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I have been working on trying to build my first antenna, and have gathered a few things together to get started and wanted opinions/feedback from those of you who have 'done this kind of thing before'.

For the 'mast' of the antenna, I have found a swimming pool telescopic pole over 17ft tall.

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I am going to secure/stabilize it by placing it into a umbrella stand and putting the base of the swimming pool pole into it.

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For the antenna, I am using old TV rabbit ears antennas to make a 2m dipole.

So here is what I have figured so far:

Calculating for 145.130Mhz:

A half wave antenna should be a total of 38.64 inches wide with each of the legs 19.32 inches.

I fasten my TV antennas to a board and make sure there is not more than 38.64 between the two tips with some insulation in between them and solder a connection from the coax shielding to one side and from the center wire to the other one.

Mount to the top of my mast, and stabilize with some guy wires. Still have to figure out the grounding for it...

I plan on taking it to someone with an SWR meter first before attaching it to my radio, but I wanted to get input first.

What say ye?
I say you've got quite the inventive spirit!

I'd give a more in-depth reply, but I don't really have time, so I'll just leave you a quick piece of advice:

The 145.130- repeater is an FM repeater, and 99% of all FM transmissions on two meters are vertically polarized. Also, I'm taking a wild guess at that percentage - but it IS very, very high. Make sure that any antenna you want to use for FM repeater work is vertically polarized and not horizontally polarized - you won't get very good results no matter how good the antenna is. :^)

Also, grounding is good, but not required with a true dipole. It won't change the effectiveness of its' ability to radiate a good signal.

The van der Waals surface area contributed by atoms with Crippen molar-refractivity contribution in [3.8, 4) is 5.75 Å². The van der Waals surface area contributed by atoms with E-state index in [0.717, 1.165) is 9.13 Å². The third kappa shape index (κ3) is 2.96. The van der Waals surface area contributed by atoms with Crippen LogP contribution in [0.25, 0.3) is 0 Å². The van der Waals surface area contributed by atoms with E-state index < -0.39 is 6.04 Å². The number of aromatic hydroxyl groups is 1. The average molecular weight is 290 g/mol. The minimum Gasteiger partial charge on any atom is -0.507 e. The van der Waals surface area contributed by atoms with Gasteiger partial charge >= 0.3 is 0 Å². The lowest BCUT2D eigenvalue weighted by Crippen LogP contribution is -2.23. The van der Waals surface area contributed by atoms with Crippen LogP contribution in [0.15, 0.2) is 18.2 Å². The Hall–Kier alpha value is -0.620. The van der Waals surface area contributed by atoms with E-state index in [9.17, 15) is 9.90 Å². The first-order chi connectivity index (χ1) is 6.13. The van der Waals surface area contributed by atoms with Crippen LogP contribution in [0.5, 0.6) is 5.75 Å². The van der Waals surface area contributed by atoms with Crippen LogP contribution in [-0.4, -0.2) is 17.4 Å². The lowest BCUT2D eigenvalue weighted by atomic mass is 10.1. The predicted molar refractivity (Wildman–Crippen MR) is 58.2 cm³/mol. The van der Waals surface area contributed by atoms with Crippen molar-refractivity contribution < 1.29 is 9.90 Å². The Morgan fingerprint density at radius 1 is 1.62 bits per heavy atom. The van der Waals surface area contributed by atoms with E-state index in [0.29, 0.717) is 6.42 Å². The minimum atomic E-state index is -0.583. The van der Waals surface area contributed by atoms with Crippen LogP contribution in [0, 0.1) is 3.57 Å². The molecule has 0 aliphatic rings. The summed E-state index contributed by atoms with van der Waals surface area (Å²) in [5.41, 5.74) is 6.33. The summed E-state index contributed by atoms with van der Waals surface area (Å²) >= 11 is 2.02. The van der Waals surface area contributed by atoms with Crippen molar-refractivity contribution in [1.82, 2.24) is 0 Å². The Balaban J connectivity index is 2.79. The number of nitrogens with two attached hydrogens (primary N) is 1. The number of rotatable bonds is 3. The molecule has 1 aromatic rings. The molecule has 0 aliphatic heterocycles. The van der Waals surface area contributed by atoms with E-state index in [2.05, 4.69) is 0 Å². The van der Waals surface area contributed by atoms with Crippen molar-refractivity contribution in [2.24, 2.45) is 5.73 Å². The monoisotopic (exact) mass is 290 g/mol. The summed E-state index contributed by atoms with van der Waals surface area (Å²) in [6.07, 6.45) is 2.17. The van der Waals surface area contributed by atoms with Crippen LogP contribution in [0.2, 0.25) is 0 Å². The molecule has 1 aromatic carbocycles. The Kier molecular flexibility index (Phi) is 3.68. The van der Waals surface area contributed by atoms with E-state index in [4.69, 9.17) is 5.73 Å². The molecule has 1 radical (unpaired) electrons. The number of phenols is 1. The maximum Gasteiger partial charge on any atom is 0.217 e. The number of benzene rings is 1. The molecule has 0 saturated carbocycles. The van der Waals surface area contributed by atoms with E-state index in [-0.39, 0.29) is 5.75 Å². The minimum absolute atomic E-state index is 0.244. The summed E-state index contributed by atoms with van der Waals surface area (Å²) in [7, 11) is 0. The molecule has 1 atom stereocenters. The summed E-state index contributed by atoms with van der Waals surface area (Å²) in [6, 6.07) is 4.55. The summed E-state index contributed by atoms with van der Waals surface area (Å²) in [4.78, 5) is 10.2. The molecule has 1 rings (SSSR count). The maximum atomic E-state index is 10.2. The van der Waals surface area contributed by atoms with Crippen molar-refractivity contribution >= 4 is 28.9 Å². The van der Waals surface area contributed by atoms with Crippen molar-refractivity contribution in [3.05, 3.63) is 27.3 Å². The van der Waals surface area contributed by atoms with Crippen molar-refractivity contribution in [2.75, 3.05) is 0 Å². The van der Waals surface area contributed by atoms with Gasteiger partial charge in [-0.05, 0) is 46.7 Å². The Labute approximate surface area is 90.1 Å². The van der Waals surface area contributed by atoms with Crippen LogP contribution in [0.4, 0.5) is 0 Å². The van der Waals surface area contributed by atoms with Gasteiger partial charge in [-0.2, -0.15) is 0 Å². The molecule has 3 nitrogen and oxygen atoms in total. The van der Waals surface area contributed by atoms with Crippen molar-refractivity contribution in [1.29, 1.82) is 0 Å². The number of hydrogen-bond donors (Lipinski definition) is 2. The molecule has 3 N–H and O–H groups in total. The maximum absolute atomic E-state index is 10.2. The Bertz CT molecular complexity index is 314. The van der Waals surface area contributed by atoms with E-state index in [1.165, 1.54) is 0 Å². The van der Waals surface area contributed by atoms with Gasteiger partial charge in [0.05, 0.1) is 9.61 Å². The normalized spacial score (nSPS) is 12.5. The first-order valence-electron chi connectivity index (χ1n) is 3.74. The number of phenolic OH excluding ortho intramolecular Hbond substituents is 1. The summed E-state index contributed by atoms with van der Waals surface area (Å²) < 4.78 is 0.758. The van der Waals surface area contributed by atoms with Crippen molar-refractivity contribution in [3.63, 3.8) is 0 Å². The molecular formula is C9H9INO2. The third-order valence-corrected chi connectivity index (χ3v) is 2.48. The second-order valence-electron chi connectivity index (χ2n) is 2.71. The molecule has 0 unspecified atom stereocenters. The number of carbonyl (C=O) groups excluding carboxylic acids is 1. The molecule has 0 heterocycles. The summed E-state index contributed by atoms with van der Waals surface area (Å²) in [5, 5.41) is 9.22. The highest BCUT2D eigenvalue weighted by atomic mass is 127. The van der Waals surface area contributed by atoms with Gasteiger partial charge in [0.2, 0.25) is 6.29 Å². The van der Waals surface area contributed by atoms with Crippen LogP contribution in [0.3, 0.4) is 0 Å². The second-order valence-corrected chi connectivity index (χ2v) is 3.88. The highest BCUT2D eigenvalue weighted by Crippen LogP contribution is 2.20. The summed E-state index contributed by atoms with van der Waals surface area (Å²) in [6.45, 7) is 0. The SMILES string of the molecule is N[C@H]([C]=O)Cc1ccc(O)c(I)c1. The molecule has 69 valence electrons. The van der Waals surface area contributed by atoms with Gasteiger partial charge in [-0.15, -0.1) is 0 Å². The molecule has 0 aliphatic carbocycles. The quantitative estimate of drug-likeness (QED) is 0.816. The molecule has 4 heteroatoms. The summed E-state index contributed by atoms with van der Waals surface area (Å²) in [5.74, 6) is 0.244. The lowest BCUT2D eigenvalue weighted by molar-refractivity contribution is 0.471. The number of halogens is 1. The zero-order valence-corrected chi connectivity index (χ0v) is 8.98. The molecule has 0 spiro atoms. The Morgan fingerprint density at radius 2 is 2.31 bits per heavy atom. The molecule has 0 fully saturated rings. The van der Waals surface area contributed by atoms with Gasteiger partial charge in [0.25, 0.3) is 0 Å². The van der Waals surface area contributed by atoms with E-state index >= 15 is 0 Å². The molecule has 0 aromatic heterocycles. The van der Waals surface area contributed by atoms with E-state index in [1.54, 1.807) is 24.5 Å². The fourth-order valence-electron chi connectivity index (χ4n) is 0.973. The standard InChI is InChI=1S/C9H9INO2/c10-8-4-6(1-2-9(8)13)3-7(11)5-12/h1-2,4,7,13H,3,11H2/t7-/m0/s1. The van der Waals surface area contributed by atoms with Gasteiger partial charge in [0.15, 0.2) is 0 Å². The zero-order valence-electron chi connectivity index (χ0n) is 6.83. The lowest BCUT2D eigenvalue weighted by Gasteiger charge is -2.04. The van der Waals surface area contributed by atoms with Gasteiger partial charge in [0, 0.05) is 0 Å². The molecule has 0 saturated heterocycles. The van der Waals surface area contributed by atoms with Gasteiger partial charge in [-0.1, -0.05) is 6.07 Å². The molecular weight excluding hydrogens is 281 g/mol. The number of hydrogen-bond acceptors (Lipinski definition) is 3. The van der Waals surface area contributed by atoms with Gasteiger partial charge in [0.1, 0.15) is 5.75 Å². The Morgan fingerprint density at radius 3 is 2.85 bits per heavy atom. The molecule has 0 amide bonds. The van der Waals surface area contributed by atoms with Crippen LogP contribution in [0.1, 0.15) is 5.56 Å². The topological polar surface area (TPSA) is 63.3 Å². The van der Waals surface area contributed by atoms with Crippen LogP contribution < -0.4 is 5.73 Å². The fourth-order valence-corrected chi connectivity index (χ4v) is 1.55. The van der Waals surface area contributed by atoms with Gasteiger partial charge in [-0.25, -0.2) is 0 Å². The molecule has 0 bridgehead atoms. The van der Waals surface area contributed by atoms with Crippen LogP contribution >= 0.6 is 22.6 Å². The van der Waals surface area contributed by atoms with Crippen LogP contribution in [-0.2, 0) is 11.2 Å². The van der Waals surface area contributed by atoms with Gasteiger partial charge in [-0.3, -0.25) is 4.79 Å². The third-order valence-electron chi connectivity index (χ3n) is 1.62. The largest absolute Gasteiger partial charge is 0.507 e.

I think the SWR meter is a VERY good idea. I leave mine in-line between my radio and my antenna all time time (On my base station, that is). When you key up on the new antenna for the first time, use the lowest possible power setting that is within the SWR meter's ability to read. SWR meters have minimum power ratings and maximum power ratings - go below the minimum and it won't work. Go above the max and you risk damaging the meter.

Most transceivers can handle a high SWR for a short period of time if the power is low. Testing an antenna on high power is a really good way to find out you have a high SWR AND a newly-fried radio. :^)

Keep us posted - and have fun!
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So I need to make sure I mount the antenna up and down to make it vertically polarized as seen above. Excellent, many thanks for that! The nice thing about a homebrew is I can make it work either way!

I am thinking of getting an SWR meter, but all I seem to find are ones for CB's. Do you have a good suggestion for an SWR meter that is is effective but won't break the bank?
I would recommend the Diamond SX400. I have it and it is good for most FM bands for repeater use. Compared power and reflected readings against my high end Bird meter and it was neck and neck. Satisfied me.

Sent from my iPhone
I love the idea! I have some thoughts though. I am not sure that rabbit ears would be the direction I would go, but if you already have them then use them! For an outdoor antenna I would scrape and solder the telescoping sections as it looks like a spot for corrosion and bad connections. The length of the elements themselves is the critical measurement and the tip-to-tip length is not really going to be a concern.

In regards to an swr meter. Your best bet could be a hamfest, however I have not seen vhf swr meters at all hamfests. I use an MFJ-862 that I found cheap at a hamfest. If you already have a cb swr meter it can be useful. You use the meter in "forward". Then reverse the coax connections and read again in "forward" then figure your ratio. The main problem with using lower frequency swr meters at vhf is that the forward/reverse diodes are not matched at vhf frequencies. you get around that by always using the forward diode. Just google "cb swr meter vhf". I think you will be surprised how close you can get with a good tape measure. I built my 1st j-pole without an swr meter and it is about 1.5:1

Good luck and please advise on how it works when you have it completed!
I think you have a nice idea. Were you able to pull it off?